Did ”The Normal Heart” practically get shut out at the Emmys by the same anti-gay fears that hurt ”Brokeback Mountain” at the Oscars?
Ryan Murphy‘s HBO adaptation of Larry Kramer’s 1985 play about the early days of AIDS was one of last season’s most acclaimed telefilms. In June, it won Best TV Movie at the Critics’ Choice Awards, where Matt Bomer also won Best Supporting Actor in a Movie or Miniseries. At GoldDerby.com, ”The Normal Heart” was the overwhelming favorite to win Best TV Movie (14 out of 14 Experts), Supporting Actor (for Bomer, 14 out of 14), Directing (for Murphy, 11 out of 14) and Screenplay (for Larry Kramer, 10 out of 14).
Instead, ”The Normal Heart” watched one Emmy nomination after another crash and burn, losing three of its bids to ”Sherlock: The Last Vow”: Bomer lost to Martin Freeman, Mark Ruffalo lost to Benedict Cumberbatch, and Kramer lost to Steven Moffat.
What the f*ck happened? Eerily, it was reminscent of ”Brokeback Mountain’s” legendary loss at the 2006 Oscars. It, too, lost all its acting bids, but won Direction (for Ang Lee) and Screenplay (for Larry McMurtry and Diana Ossana) … yet lost the biggie: Best Picture. ”The Normal Heart” also lost all its acting bids, but in a reverse variation. It lost Direction and Screenplay, yet still won the biggie: Best TV Movie. Did the film’s gay sexual content keep the Emmy voters from fully embracing it? Did they give ”The Normal Heart” the prize for Best TV Movie, so it wouldn’t get shut out and open up the voters to charges of homophobia?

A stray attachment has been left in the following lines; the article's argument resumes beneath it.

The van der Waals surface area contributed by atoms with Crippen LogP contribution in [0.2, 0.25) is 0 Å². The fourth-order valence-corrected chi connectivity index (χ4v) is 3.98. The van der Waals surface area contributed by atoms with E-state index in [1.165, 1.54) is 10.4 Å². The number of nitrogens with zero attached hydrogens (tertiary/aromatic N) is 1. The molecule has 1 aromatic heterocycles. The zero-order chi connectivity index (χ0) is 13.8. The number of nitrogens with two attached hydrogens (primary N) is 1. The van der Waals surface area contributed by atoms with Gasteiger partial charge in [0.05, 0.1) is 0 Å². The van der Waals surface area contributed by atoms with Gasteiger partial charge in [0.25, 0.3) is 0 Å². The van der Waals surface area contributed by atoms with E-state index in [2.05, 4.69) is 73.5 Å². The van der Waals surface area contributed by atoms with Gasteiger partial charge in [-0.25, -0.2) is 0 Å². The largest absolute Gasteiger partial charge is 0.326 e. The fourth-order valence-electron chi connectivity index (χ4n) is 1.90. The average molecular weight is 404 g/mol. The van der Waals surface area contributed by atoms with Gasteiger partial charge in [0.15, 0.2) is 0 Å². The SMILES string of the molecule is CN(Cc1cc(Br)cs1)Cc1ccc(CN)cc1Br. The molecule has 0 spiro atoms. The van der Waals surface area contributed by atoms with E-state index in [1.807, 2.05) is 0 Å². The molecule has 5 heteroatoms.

Or did ”The Normal Heart” simply lose its other bids to a superior movie? Until this awards season, ”Sherlock” had never won a single Emmy. In 2012, ”Sherlock: A Scandal in Belgravia” was nominated for 13 awards, and lost every one. In 2011, ”Sherlock: A Study in Pink” was nominated for 4 Emmys, and lost every one. So why did ”Sherlock” win now? Was it merely overdue?
”The Normal Heart” also had a compelling backstory: Imagine the full standing ovation that the ailing, 79-year-old Kramer would’ve received if he had won the Screenplay Emmy, not only for his writing but his nearly 30-year fight to get his story on screen. And a Bomer victory also would’ve also made history: He could’ve been the first openly gay actor to win a major Emmy for playing a gay role.
By contrast, straight actors are cited for their ”bravery” and win Emmys for playing gay (i.e., Michael Douglas as Liberace in ”Behind the Candelabra”) or Oscars (i.e., Tom Hanks in ”Philadelphia”). Does Hollywood assume that it’s not really award-worthy for out actors to play gay roles?
Meantime, let’s see if the Golden Globes and SAGs embrace Murphy’s film with more of an open ”Heart” than the Emmys did.
(Wayman Wong also has covered entertainment for the N.Y. Daily News, Playbill.com and Talkin’ Broadway.)